There are many new ways for people in Minneapolis to benefit from solar power, especially in 2015 and 2016. (And no need to feel like Minnesota winters put us at a disadvantage; we do just as well as other southern-based solar installations.)
It can be a relatively easy entry to Minneapolis solar energy, depending on your situation.
At a recent MPLS Green forum (Conscious Living Expo) we talked about 10 Ideas for Sustainable Living. One of the guest speakers was Timothy DenHerder-Thomas, of Cooperative Energy Futures, who explained how much carbon the typical Minneapolis family burns each month… and how solar energy options should help us all save money. Here’s an introductory snippet (more to come):
Option 1: Solar panels for individual owner
You can hire a developer to install panels on your roof if you have good direct sun without tree shading. Use the Solar Suitability app, newly developed at the University of Minnesota, to find out if your place has “bad,” “good” or “optimal” conditions for individual solar. (The app is new and still buggy, so you might need to play around with the pointer to get it in the right spot for your actual roof; it uses innovative data entry from aerial recordings.)
It has a GET STARTED link if you have good conditions that points you in the direction of local solar developers. Use this list from Clean Energy Builder to ask the right questions. Developers have vastly different policies, management and experience with Minnesota winters. [MORE ON LOCAL OPTIONS TO COME AT THIS WEBSITE]
Note that use of Minnesota-made panels can qualify for an incentive program that can substantially reduce installation costs; these program applications are due before February 28 of each year, available through 2023. Heliene, itek Energy, tenKsolar and Silicon Energy are local manufacturers with products that are eligible.
Commercial owners, non-profits, churches and schools are also eligible to participate.
Option 2: Sign up for a Community Solar Garden (CSG)
If your space is not optimal, or you are a renter that pays a utility bill, you can take advantage of cost savings and reduce climate impact by signing up for a CSG. You purchase a subscription — pay-as-you-go, pay upfront, or hybrid models are available.
When subscribers are lined up — often with an anchor tenant that represents a substantial portion of the project — the developer installs solar photovoltaic (PV) panels in a neighboring sunny location that produces renewable electricity. You will get credit on your utility bill for the electricity generated. Note: you need to be connected in a certain way with a utility program like Xcel Energy to qualify. Learn more here.
Use this CERTs resource to learn more about the questions that community groups in particular might need to ask before subscribing with a developer: Community Solar Garden: Community Tips (12-11-14)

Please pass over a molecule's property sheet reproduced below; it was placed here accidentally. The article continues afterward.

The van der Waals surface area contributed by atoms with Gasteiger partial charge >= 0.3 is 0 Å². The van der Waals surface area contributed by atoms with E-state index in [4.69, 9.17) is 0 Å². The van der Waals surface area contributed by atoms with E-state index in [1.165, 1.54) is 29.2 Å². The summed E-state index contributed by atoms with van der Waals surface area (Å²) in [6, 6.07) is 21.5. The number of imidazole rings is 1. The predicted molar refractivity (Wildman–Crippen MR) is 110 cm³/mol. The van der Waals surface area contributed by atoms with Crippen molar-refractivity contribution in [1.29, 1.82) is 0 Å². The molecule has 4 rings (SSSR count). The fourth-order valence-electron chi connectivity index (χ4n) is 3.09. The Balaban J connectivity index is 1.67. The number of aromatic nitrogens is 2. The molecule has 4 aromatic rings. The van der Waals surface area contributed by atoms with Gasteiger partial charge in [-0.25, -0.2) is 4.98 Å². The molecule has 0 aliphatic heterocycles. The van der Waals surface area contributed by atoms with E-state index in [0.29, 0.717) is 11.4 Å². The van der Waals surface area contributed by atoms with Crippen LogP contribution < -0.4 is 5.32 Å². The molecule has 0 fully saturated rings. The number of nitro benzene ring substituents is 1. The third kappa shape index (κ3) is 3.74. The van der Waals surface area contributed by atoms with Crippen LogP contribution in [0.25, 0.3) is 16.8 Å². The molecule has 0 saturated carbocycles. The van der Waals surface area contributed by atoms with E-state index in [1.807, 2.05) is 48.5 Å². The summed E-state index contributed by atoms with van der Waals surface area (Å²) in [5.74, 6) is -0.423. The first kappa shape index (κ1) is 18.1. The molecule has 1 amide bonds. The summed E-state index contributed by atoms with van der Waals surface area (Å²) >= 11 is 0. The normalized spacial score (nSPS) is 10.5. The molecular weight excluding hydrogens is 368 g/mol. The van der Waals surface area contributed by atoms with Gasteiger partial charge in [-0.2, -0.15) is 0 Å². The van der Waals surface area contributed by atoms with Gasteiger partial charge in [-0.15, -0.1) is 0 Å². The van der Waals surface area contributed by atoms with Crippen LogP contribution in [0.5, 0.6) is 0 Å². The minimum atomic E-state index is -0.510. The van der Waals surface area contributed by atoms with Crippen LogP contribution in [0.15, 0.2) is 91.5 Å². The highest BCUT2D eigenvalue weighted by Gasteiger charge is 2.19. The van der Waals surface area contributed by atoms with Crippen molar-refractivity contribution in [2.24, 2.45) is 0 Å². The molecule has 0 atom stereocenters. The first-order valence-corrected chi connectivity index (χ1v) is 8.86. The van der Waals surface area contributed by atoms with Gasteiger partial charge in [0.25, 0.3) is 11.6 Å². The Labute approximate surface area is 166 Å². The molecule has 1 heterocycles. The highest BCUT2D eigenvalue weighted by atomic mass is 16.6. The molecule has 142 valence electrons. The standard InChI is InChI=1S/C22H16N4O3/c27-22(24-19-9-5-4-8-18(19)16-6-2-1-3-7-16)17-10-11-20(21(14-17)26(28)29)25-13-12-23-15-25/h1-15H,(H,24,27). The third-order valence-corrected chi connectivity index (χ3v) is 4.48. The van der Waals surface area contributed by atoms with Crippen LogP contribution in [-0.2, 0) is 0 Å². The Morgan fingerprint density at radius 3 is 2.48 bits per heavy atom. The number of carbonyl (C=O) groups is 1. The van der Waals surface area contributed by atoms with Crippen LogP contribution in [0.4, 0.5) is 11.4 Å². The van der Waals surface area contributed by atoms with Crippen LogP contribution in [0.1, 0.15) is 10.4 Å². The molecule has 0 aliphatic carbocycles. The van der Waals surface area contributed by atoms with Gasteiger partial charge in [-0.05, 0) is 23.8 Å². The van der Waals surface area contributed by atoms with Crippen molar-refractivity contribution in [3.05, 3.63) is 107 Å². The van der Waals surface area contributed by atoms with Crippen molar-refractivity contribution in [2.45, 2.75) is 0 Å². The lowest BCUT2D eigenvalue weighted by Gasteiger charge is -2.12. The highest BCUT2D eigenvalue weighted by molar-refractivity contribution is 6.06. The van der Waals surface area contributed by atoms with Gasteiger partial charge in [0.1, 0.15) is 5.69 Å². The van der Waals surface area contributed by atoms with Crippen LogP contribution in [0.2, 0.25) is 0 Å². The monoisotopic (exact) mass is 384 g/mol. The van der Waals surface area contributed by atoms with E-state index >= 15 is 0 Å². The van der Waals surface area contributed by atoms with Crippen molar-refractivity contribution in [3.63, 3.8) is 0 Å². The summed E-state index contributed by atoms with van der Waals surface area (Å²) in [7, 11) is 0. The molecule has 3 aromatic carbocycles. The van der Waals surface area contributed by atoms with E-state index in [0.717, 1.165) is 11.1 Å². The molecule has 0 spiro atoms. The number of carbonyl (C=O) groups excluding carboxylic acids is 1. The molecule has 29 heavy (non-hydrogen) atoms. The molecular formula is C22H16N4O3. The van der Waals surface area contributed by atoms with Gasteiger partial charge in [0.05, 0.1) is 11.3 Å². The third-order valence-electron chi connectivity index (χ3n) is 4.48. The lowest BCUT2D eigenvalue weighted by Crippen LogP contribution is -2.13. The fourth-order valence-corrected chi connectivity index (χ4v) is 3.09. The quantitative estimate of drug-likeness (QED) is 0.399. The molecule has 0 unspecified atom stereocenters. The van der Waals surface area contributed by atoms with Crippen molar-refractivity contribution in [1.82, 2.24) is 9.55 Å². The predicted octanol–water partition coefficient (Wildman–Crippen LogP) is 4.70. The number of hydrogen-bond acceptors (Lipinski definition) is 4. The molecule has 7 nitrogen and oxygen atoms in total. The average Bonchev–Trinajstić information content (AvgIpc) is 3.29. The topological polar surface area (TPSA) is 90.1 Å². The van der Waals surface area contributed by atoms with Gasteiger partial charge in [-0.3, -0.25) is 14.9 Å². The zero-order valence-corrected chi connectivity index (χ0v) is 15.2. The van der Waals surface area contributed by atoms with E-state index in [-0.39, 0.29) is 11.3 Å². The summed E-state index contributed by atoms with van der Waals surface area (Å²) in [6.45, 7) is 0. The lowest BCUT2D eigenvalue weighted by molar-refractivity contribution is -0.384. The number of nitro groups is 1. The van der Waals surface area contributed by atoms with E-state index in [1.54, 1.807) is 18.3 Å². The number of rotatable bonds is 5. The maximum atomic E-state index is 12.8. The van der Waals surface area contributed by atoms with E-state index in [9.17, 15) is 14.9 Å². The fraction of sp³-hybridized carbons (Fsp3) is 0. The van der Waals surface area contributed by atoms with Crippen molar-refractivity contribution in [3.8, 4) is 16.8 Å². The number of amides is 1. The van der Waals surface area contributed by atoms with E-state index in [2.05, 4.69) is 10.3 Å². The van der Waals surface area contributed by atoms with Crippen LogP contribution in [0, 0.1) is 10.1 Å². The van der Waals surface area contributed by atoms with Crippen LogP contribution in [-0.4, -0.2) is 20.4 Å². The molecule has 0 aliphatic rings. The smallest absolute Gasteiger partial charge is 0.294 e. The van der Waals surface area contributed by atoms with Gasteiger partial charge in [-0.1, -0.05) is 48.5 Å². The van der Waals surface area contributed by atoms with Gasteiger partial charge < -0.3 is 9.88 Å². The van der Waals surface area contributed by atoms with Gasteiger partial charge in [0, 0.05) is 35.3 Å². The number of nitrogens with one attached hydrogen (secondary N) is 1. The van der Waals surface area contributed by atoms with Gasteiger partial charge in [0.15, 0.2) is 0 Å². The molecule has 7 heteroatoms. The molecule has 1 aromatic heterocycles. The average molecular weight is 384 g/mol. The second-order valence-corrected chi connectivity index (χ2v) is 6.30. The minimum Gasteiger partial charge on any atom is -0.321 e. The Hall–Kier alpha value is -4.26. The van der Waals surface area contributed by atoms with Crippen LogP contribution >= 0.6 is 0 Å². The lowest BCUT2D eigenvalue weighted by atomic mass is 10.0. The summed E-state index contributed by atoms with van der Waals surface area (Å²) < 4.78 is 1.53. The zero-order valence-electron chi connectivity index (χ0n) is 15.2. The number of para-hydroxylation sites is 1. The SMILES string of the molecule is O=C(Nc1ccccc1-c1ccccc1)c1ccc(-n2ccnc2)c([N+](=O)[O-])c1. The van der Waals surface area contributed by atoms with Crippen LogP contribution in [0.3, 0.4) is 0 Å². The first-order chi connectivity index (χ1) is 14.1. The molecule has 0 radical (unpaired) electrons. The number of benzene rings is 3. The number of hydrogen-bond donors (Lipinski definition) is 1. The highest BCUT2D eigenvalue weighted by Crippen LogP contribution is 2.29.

Sounds Too Good to Be True
This is real. CSG subscribers will save on utility bills each month, without needing to install anything on their roof. Minnesota’s legislature — thanks to great work by many community advocates — passed important new laws in 2013 that require local utilities to participate in clean energy options.
Check out this resource: CERTs Solar Simple Steps
Consumer safeguards: In other parts of the country where solar development was instituted earlier, certain companies did take advantage of customers with bad business practices. Use Clean Energy Resource Team resources as a safeguard to help you avoid those issues. They include detailed questions to ask, and information about the ways typical credits are assessed and compensated by the utility company per law (generally dollar per kilowatt hour produced basis).
Important legal details: Unless you are buying in a cooperative, tax benefits for the installation of a community solar garden — available until the end of 2016 — are awarded to the developer, not the subscriber. A minimum FICO score is required by most CSG contracts in order to qualify. [We’ll write more at MPLSGreen.com about options for low-income community members to participate!]
Before signing as a CSG subscriber, be sure elements included in the Community Solar Garden Subscriber Disclosure Checklist are addressed.
CSG Subscription Options
Pay upfront: subscriber pays a one-time fee that covers the life of the agreement, then reaps benefits (generally utility bill credits for energy produced).
Pay-as-you-go: subscriber pays in installments; most residential CSG developers will offer this option when things roll out in 2015.
Hybrid: Many developers will offer opportunities that combine the two options, requiring less money upfront.
A typical subscription will last 25 years, so there are important questions to understand about transferability of credit for long-term (what if you move? want to cancel? die?) — as well as solvency of developer and its installation.
For more details, including questions to ask about subscription options and costs, see this CERTs resource (PDF): Community Solar Garden: Subscriber Questions (12-11-14)
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